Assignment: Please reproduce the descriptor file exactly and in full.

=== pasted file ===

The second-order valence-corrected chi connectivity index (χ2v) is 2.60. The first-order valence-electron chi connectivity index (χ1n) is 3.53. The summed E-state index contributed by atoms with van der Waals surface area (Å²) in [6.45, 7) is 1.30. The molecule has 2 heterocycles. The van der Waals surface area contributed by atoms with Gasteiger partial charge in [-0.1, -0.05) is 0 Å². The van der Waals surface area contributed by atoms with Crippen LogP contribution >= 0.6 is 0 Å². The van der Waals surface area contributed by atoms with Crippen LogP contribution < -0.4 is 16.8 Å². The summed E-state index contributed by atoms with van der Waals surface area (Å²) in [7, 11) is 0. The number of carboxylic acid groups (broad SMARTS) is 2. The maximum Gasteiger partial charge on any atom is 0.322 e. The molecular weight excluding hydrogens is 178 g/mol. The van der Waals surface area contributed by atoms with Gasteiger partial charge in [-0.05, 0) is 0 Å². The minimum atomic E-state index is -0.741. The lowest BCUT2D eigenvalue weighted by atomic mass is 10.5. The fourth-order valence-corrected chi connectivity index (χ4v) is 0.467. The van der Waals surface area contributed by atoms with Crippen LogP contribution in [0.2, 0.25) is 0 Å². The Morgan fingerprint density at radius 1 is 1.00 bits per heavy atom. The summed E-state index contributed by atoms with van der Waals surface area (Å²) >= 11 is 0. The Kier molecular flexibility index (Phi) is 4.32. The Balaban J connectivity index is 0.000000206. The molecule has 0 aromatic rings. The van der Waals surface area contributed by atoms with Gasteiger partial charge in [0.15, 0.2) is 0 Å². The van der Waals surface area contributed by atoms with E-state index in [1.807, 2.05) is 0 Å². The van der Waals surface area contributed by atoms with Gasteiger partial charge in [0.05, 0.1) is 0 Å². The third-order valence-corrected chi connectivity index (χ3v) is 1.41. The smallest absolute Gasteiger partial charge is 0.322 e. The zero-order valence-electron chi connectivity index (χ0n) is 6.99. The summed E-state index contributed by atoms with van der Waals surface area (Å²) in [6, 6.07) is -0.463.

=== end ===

The second-order valence-corrected chi connectivity index (χ2v) is 2.60. The first-order valence-electron chi connectivity index (χ1n) is 3.53. The summed E-state index contributed by atoms with van der Waals surface area (Å²) in [6.45, 7) is 1.30. The molecule has 2 heterocycles. The van der Waals surface area contributed by atoms with Gasteiger partial charge in [-0.1, -0.05) is 0 Å². The van der Waals surface area contributed by atoms with Crippen LogP contribution >= 0.6 is 0 Å². The van der Waals surface area contributed by atoms with Crippen LogP contribution < -0.4 is 16.8 Å². The summed E-state index contributed by atoms with van der Waals surface area (Å²) in [7, 11) is 0. The number of carboxylic acid groups (broad SMARTS) is 2. The maximum Gasteiger partial charge on any atom is 0.322 e. The molecular weight excluding hydrogens is 178 g/mol. The van der Waals surface area contributed by atoms with Gasteiger partial charge in [-0.05, 0) is 0 Å². The minimum atomic E-state index is -0.741. The lowest BCUT2D eigenvalue weighted by atomic mass is 10.5. The fourth-order valence-corrected chi connectivity index (χ4v) is 0.467. The van der Waals surface area contributed by atoms with Crippen LogP contribution in [0.2, 0.25) is 0 Å². The Morgan fingerprint density at radius 1 is 1.00 bits per heavy atom. The summed E-state index contributed by atoms with van der Waals surface area (Å²) >= 11 is 0. The Kier molecular flexibility index (Phi) is 4.32. The Balaban J connectivity index is 0.000000206. The molecule has 0 aromatic rings. The van der Waals surface area contributed by atoms with Gasteiger partial charge in [0.15, 0.2) is 0 Å². The van der Waals surface area contributed by atoms with E-state index in [1.807, 2.05) is 0 Å². The van der Waals surface area contributed by atoms with Gasteiger partial charge in [0.05, 0.1) is 0 Å². The third-order valence-corrected chi connectivity index (χ3v) is 1.41. The smallest absolute Gasteiger partial charge is 0.322 e. The zero-order valence-electron chi connectivity index (χ0n) is 6.99. The summed E-state index contributed by atoms with van der Waals surface area (Å²) in [6, 6.07) is -0.463.